In order for the physician to displace the removable blades with respect to one another, there is provided on the rear wall of the rear handle portion 12 a thumb cavity 55, and, by depressing that cavity, the serration-engaging tooth 28 and the force transfer projecting fingers 29 are displaced rearwardly to disconnect from the inner surface 32′ and the serrated section 31 of the slot 26. Thus, the rear handle portion 12 can be slid up or down to open or close the spacing between the blades 15 and 19. Once an ideal position has been reached, the thumb is removed from the thumb cavity. In order to angulate the top blade 15, all that is necessary is to exert an upward push on the tongue 47 to draw the flexible ramp 43 inwardly of the lower wall of the lower portion of the blade angle positioner 13, and to push the lower portion inwardly or to release it outwardly, causing the positioner to pivot on the pivot 14 to assume one of four desired open positions, one of which is illustrated at 56 in phantom line in FIG. 2.

As previously described, there are four teeth-engaging positions, and there are seven teeth 31′ in the serrated section 31 of the guide slot. Accordingly, this provides to the physician with twenty-eight different positions or configuration possibilities of the speculum blades, whereby to achieve better placement of the blades to suit the comfort of a patient, or to provide better access to parts of the body cavity being inspected.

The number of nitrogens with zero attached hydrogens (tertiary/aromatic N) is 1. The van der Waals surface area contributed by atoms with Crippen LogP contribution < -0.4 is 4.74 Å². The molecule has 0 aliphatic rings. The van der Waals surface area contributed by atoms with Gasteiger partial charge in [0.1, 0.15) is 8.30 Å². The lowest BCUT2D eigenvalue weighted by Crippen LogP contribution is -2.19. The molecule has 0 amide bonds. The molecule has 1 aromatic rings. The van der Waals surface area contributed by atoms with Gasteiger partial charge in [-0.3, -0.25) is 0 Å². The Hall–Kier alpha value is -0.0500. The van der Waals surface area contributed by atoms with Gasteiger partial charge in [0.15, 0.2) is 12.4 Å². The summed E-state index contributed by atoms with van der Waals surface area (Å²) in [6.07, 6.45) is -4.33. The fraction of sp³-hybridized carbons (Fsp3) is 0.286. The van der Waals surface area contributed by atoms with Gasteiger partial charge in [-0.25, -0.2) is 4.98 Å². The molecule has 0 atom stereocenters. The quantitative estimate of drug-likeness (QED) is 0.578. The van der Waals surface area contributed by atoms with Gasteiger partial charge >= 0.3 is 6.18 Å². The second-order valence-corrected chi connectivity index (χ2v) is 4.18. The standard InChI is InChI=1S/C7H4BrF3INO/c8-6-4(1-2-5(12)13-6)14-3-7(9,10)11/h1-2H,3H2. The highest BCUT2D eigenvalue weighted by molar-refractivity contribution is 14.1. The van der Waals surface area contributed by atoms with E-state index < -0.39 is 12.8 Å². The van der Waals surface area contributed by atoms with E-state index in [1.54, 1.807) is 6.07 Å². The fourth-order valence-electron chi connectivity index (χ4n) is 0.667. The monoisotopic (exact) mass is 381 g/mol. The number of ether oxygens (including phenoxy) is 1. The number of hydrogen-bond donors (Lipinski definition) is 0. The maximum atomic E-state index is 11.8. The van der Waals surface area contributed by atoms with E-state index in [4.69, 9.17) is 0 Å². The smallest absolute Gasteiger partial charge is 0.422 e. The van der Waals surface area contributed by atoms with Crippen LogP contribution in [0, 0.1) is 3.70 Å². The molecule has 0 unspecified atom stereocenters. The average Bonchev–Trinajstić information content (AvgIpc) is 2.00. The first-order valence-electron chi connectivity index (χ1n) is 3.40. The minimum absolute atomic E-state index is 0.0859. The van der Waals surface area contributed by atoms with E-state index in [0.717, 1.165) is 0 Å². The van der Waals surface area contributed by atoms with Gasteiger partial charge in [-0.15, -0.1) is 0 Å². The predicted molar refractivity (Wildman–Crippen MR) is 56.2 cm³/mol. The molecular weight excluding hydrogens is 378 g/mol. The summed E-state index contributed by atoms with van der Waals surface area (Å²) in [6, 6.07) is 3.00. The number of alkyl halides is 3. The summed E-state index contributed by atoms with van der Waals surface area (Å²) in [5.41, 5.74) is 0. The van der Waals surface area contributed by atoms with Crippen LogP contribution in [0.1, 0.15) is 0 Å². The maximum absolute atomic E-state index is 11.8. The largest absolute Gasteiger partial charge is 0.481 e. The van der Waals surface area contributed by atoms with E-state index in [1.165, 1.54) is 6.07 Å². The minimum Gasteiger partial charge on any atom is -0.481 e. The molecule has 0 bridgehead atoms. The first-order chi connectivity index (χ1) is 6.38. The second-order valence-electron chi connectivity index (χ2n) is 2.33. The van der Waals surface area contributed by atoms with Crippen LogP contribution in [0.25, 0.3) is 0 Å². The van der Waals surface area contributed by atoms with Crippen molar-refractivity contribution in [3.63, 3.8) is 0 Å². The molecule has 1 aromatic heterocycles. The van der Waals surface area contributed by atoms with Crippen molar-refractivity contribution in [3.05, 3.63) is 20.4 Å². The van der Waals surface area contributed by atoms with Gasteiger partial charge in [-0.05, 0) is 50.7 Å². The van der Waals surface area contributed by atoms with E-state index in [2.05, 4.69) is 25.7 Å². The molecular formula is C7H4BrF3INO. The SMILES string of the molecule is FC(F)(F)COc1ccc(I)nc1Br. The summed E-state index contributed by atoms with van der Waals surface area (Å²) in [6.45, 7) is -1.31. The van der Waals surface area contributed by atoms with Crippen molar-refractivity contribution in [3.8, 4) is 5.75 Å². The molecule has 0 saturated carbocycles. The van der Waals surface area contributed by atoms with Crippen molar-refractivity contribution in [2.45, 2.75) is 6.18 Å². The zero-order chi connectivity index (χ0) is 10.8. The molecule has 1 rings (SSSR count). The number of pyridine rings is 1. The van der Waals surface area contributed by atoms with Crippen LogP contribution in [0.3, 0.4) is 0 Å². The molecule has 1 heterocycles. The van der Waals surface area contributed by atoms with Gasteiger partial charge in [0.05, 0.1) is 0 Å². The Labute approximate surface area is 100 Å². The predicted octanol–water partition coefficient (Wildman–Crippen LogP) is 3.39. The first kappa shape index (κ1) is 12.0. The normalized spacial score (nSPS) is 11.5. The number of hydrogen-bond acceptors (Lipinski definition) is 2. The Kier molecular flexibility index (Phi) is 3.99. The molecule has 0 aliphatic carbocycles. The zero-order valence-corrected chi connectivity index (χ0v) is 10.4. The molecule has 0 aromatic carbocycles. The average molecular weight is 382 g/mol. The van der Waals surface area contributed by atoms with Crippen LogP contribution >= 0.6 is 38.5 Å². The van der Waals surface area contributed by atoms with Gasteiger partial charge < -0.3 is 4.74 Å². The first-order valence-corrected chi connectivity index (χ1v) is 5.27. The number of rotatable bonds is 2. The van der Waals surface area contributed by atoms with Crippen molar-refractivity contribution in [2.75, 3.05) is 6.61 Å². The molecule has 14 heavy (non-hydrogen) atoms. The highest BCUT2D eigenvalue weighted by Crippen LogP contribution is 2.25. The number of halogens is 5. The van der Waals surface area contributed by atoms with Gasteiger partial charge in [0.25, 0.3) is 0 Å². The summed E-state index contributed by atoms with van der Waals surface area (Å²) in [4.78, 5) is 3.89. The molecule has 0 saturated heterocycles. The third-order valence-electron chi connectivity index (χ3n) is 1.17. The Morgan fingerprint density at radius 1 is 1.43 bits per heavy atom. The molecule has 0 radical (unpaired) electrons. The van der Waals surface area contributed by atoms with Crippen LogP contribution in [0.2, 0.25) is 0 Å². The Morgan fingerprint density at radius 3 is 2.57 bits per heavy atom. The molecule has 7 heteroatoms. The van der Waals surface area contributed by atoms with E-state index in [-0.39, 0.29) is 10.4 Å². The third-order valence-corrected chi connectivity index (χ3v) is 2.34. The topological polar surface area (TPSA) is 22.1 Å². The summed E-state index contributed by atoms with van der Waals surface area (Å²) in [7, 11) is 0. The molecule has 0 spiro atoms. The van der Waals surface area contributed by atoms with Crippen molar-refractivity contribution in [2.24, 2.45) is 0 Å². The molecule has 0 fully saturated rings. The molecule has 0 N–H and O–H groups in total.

As shown in the drawings, and more specifically in FIGS. 1 to 3, and 7A to 7C, the frontal handle portion 11 is further provided with a light source channel 57. The channel has an open top end 58, configured to receive a removable light pipe 59, as illustrated in FIGS. 9A and 9B. As herein shown, the light pipe has a connector end 60, which fits into the open top end 58, and an angulated light-conducting solid plastic gooseneck 61, the free end 62 of which is positioned in the channel 63 (see FIG. 1) of the upper section of the handle frontal portion 11, whereby to direct a light beam between the blades 15 and 19. A light-dispersing dome 64 directs light from an optic fiber or other light conductor (not shown), and such a light pipe is well known in the art and is merely described as an accessory to the speculum of the present invention.

Because of the construction of the speculum 10, the handle assembly is reusable and only the blades are discarded. The handle portion is easy to assemble and compact. It provides multiple adjustments of the blades and improved visibility to a body cavity.

It is within the ambit of the present invention to cover any obvious modifications of the preferred embodiment described herein, provided such modifications fall within the scope of the appended claims.

Referenced by
Citing PatentFiling datePublication dateApplicantTitle
US7654953 *Aug 31, 2006Feb 2, 2010German BorodulinUniversal vaginal speculum with disconnectable blades
EP2015668A2 *Apr 22, 2007Jan 21, 2009Association For Public Health ServicesDisposable speculum
Classifications
U.S. Classification600/476
International ClassificationA61B1/32
Cooperative ClassificationA61B1/32
European ClassificationA61B1/32
Legal Events
DateCodeEventDescription
Jun 22, 2011FPAYFee payment
Year of fee payment: 4